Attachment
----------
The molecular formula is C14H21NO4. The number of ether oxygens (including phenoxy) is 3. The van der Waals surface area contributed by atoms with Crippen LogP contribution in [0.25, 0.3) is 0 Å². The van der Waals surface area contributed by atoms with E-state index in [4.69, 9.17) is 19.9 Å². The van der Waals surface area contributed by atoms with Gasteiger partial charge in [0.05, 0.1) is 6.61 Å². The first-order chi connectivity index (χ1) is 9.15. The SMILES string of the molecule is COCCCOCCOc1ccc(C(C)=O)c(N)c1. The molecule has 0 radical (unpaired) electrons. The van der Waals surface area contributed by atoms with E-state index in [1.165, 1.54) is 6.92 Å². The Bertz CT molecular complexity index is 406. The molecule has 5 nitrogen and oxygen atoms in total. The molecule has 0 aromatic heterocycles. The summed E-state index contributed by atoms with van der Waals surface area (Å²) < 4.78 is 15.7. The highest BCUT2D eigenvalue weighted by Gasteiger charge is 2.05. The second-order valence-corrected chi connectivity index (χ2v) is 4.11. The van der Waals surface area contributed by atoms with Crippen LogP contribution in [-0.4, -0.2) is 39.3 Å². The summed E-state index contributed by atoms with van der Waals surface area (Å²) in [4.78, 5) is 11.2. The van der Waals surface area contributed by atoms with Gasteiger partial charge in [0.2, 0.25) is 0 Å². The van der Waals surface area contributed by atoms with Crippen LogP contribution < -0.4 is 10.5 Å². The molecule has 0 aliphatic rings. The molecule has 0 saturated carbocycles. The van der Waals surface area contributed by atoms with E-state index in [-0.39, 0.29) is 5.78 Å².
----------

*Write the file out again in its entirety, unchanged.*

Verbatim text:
The molecular formula is C14H21NO4. The number of ether oxygens (including phenoxy) is 3. The van der Waals surface area contributed by atoms with Crippen LogP contribution in [0.25, 0.3) is 0 Å². The van der Waals surface area contributed by atoms with E-state index in [4.69, 9.17) is 19.9 Å². The van der Waals surface area contributed by atoms with Gasteiger partial charge in [0.05, 0.1) is 6.61 Å². The first-order chi connectivity index (χ1) is 9.15. The SMILES string of the molecule is COCCCOCCOc1ccc(C(C)=O)c(N)c1. The molecule has 0 radical (unpaired) electrons. The van der Waals surface area contributed by atoms with E-state index in [1.165, 1.54) is 6.92 Å². The Bertz CT molecular complexity index is 406. The molecule has 5 nitrogen and oxygen atoms in total. The molecule has 0 aromatic heterocycles. The summed E-state index contributed by atoms with van der Waals surface area (Å²) < 4.78 is 15.7. The highest BCUT2D eigenvalue weighted by Gasteiger charge is 2.05. The second-order valence-corrected chi connectivity index (χ2v) is 4.11. The van der Waals surface area contributed by atoms with Crippen LogP contribution in [-0.4, -0.2) is 39.3 Å². The summed E-state index contributed by atoms with van der Waals surface area (Å²) in [4.78, 5) is 11.2. The van der Waals surface area contributed by atoms with Gasteiger partial charge in [0.2, 0.25) is 0 Å². The van der Waals surface area contributed by atoms with Crippen LogP contribution < -0.4 is 10.5 Å². The molecule has 0 aliphatic rings. The molecule has 0 saturated carbocycles. The van der Waals surface area contributed by atoms with E-state index in [-0.39, 0.29) is 5.78 Å².